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Born: Taylorville, Illinois - August 30, 1912.
Died: Friday, March 7, 1997 of respiratory failure (source: NY Times obituary)
Occupation: Physicist
1952 Nobel Laureate in Physics (Prize shared with Felix Bloch)
for their development of new methods for nuclear magnetic precision measurements and discoveries in connection therewith.


Edward M. Purcell's life shines as an example of the good one man can bring to humanity through his research. The applications of the technologies he pioneered remain in use today in many forms: the MRI and radio astronomy both owe a lot to his discovery of nuclear magnetic resonance, or NMR. Additionally, the decisions he made in his life and coincidences that led to discoveries are quite interesting.


Edward Mills Purcell was born in Taylorville, Illinois to Edward A. Purcell and Mary Elizabeth Mills on August 30, 1912. He was the elder of two sons - his younger brother's name is Robert W. Purcell. His father was the manager of a regional telephone company, while his mother was a Vassar College alumnus and taught Latin at Taylorville High School before she married. Both parents influenced Edward's interests, though it is easiest to see the influence which his father's career had upon him. Throughout his childhood, young Edward found inspiration for future pursuits in toying with old telephone equipment and reading issues of the Bell System Technical Journal. These were received through his father's company, which was not technically part of the Bell system but maintained some of the local lines for the company. Purcell said in 1977 of these periodicals:
"They were fascinating because for the first time I saw technical articles obviously elegantly edited and prepared and illustrated, full of mathematics that was well beyond my understanding. It was a glimpse into some kind of wonderful world where electricity and mathematics and engineering and nice diagrams all came together."
- interview by Katherine Sopka
When Edward was 14, his father moved the family to nearby Mattoon, Illinois to become the general manager of the Illinois Southeastern Telephone Company, which was an independent regional company at that time. Purcell attended public schools in Taylorville and Mattoon, and entered Purdue University in 1929, majoring in electrical engineering. Purdue's electrical engineering program was founded in 1888 as the School of Electrical Engineering, thus it probably had a strong reputation for excellence (not to say that it doesn't now!), especially in the midwest. Perhaps the most important discovery Purcell made in college was the personal insight that his interests rested more in physics than electrical engineering. In his junior year, while still technically in engineering, he signed up for an independent study course with the physics department, which recently had brought Karl Lark-Horovitz in as the head of the department and began offering graduate research. As part of his duties for the course, he had to refurbish a spectrometer with a Rowland grating. This experience confirmed his desire to pursue physics, and his senior year he worked under H.J. Yearian, a graduate student working with electron diffraction. He graduated from Purdue in 1933 with a B.S.E.E. (Bachelor of Science in Electrical Engineering), though he stayed that summer to write his first two papers, one in electron diffraction (1934) and another which described a method for making thin films (1935).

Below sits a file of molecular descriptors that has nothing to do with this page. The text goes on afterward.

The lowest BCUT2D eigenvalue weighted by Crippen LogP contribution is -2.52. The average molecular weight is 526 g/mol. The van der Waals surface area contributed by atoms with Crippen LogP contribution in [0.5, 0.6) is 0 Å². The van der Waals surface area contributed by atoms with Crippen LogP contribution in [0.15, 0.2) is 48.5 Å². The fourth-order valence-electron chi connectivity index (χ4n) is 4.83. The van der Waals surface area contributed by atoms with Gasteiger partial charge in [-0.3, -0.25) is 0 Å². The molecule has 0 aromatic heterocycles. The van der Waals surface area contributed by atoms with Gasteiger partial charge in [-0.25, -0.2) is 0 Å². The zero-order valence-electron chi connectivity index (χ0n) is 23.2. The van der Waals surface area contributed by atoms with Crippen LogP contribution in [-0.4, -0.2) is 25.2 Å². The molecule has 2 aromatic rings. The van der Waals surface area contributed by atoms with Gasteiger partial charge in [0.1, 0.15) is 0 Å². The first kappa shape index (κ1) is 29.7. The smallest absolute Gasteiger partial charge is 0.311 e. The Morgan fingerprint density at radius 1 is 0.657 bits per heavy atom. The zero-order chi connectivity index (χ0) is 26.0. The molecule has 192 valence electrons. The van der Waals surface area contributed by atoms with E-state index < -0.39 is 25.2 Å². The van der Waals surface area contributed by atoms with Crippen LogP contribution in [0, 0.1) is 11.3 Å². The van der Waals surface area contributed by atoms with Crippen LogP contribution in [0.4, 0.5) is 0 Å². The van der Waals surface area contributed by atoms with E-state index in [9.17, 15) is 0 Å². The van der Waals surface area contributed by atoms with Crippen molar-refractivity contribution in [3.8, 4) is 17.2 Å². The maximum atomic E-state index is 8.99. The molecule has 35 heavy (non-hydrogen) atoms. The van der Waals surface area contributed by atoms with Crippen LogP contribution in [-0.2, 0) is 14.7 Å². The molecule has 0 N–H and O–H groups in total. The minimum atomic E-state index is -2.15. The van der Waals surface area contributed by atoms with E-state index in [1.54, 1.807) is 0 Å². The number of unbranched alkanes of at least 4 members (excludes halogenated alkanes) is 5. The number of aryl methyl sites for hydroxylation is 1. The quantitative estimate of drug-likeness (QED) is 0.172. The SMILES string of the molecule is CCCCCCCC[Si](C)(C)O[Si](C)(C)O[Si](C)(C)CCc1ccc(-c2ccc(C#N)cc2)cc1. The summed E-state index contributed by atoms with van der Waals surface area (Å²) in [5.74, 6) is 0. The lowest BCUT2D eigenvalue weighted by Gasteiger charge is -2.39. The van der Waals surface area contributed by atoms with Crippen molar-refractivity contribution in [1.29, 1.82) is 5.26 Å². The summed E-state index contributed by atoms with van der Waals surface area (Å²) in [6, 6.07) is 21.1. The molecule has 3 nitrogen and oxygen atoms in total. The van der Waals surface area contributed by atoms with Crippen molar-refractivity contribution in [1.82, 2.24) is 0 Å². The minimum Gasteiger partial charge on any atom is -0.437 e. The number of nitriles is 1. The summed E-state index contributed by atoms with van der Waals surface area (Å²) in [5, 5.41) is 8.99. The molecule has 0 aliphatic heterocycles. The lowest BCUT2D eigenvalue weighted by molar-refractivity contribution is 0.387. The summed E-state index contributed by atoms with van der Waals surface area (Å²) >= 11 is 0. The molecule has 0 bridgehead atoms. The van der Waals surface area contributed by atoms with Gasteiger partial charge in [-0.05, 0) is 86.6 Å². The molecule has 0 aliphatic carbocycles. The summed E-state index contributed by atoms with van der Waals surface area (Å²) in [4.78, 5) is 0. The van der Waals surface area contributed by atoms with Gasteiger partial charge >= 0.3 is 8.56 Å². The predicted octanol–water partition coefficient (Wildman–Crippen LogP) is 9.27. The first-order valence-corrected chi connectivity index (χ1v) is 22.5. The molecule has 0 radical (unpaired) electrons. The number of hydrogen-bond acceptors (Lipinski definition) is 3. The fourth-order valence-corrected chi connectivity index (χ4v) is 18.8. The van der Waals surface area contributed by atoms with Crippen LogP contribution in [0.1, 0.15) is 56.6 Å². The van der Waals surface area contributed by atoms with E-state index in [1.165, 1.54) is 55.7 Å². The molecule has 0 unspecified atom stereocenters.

After graduation, Purcell received an exchange fellowship to the Technische Hochschule in Karlsruhe, Germany. This was the same town in which Heinrich Hertz first produced radio waves in 1885 - Purcell either did not realize this or did not investigate this at the time, and later expressed regret that he did not take more interest while there. Owing much to chance, Purcell met another exchange student, named Beth C. Busser, from Bryn Mawr, on the travel across the Atlantic. She was visiting Munich to study German literature, but Purcell convinced her to take in a physics lecture in Munich given by Arnold Sommerfeld. This she had absolutely no understanding of, but went anyways, and took notes for him. They were married four years later (1937) in Cambridge, Massachusetts.